At the end, Leonard Cohen was not just a great artist but an exemplary presence, a person of warmth and humour and gentility. Having catalogued humanity’s sins, he recognised that there had to be a crack in everything for the light to shine through. On the way, he was robbed of his money and, temporarily, of the spiritual refuge that, as an old man, he must have believed he deserved – so he went on the road again, a slight, birdlike figure who could still command a stage, an artist whose moral strength seemed unfathomable. Like his countryman, Glenn Gould, returning just before he died to make a stunning and utterly new interpretation of the work that made his reputation (Bach’s Goldberg Variations), Cohen revisited the old songs. While the process was usually gentle and sometimes only audible to the most dedicated listeners, he added a new warmth, a hint of antique gold that, as he tipped his hat and walked off-stage, nobody could doubt he had earned.
And yet, for all that, he never forgot the essential story that he had come to tell: a narrative of bewildered love and genuine loss that, even while it shredded the listener’s heart, also satisfied some marrow-deep, perverse need to settle for nothing but the authentic. For Cohen, as for the great European poets he so admired, everything in life that was authentic was a single entity, a fabric of mixed emotions and contradictions that could not be reconciled in a pretty lie. His key song is “Famous Blue Raincoat”, perhaps the most beautiful song of friendship and rivalry ever written. Though he explored similar ground in his novels (Beautiful Losers and The Favourite Game, both of which are due for some serious re-evaluation), this is the song that has haunted me ever since I first heard it, in 1971. I still remember the moment when, home from the one record shop in my steel-milling home-town in the Midlands, light years away from “the music on Clinton Street”, I put Songs of Love and Hate on the turntable and one great song after another – masterpieces every one – tumbled into my more or less innocent head. “Avalanche.” “Last Year’s Man.” “Dress Rehearsal Rag.” “Diamonds in the Mine.” Flip the record over. “Love Calls You by Your Name.” “Famous Blue Raincoat. “Let’s Sing Another Song, Boys” and, finally “Joan of Arc”. Was there ever an album so consistently fine, or so doggedly honest?
I played it over and over. Now and then my sister would come in and repeat the famous formula (music to cut your throat to) but I didn’t think that was right at all. These songs faced up to the darkness in life – and in our own, perverse hearts – but it called out to all of our faculties: moral anger, humour, irony, tenderness, friendship and, more than anything, courage. This music wasn’t about giving up, it was about recognising how we had been duped and, so, learning, not to be silent, not to concede, but to sing another song. A song that, like the one before it, might also grow old and bitter – all is flux – but a song, nevertheless, that was new and honest for now. I loved them all, but it was “Famous Blue Raincoat” that haunted me then and I played it over and over and over (though, to be truthful, my 16-year-old self barely understood its core story, and he certainly did not get its references to the Church of Scientology, to which Cohen had briefly affiliated himself in the hopes, he said later, of meeting attractive women). My parents were horrified and my mother, who confessed later that she had considered calling out “the little white van”, tried to institute a ban on all things Cohen. How could I explain that, unlike the manufactured “hits” on Top of the Pops, these songs lifted my spirits and, at the same time, suggested a way out of the sad maze in which she, and everyone else I knew, seemed trapped?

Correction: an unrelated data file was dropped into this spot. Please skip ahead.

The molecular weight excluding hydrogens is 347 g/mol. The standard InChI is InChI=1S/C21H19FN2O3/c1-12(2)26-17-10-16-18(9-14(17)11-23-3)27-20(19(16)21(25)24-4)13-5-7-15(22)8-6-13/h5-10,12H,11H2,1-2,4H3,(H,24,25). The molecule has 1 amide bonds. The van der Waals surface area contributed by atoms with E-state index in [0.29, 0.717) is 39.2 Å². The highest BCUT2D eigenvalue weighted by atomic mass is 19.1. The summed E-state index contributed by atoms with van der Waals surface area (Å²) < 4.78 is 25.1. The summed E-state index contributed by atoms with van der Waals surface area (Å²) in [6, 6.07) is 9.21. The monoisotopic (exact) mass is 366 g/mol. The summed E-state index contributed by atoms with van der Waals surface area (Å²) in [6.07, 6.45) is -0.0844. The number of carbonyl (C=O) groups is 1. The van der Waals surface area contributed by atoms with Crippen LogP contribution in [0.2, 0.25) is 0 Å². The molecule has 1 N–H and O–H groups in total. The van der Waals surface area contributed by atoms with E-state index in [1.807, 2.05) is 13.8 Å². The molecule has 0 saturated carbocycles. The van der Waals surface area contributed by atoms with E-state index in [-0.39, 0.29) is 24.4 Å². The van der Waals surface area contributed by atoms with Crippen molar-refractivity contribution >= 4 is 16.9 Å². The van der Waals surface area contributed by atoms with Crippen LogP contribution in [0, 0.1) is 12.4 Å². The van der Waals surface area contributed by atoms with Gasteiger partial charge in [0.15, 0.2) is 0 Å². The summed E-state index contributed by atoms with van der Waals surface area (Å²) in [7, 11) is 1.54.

Now I look back and I see that I understood much more than I thought I did. Understood is not the right word – it almost never is with poetry and song – but it parallels something else, a faculty that combines intuition and self-recognition in a kind of excited apprehension, a faculty that, even when it peers into the darkness, is akin to joy. Leonard Cohen knew that joy could be found – for a time, on a tentative and provisional basis – but he also knew that we have to walk bravely into the dark to find it. At the end, it does not stay, but it leaves its mark: in Cohen, a deep calm, and a gentility that few achieve. He may be gone, but the work remains, He will never go clear.
John Burnside latest poetry collection is “All One Breath” (Jonathan Cape). He writes a regular nature column in the “New Statesman”.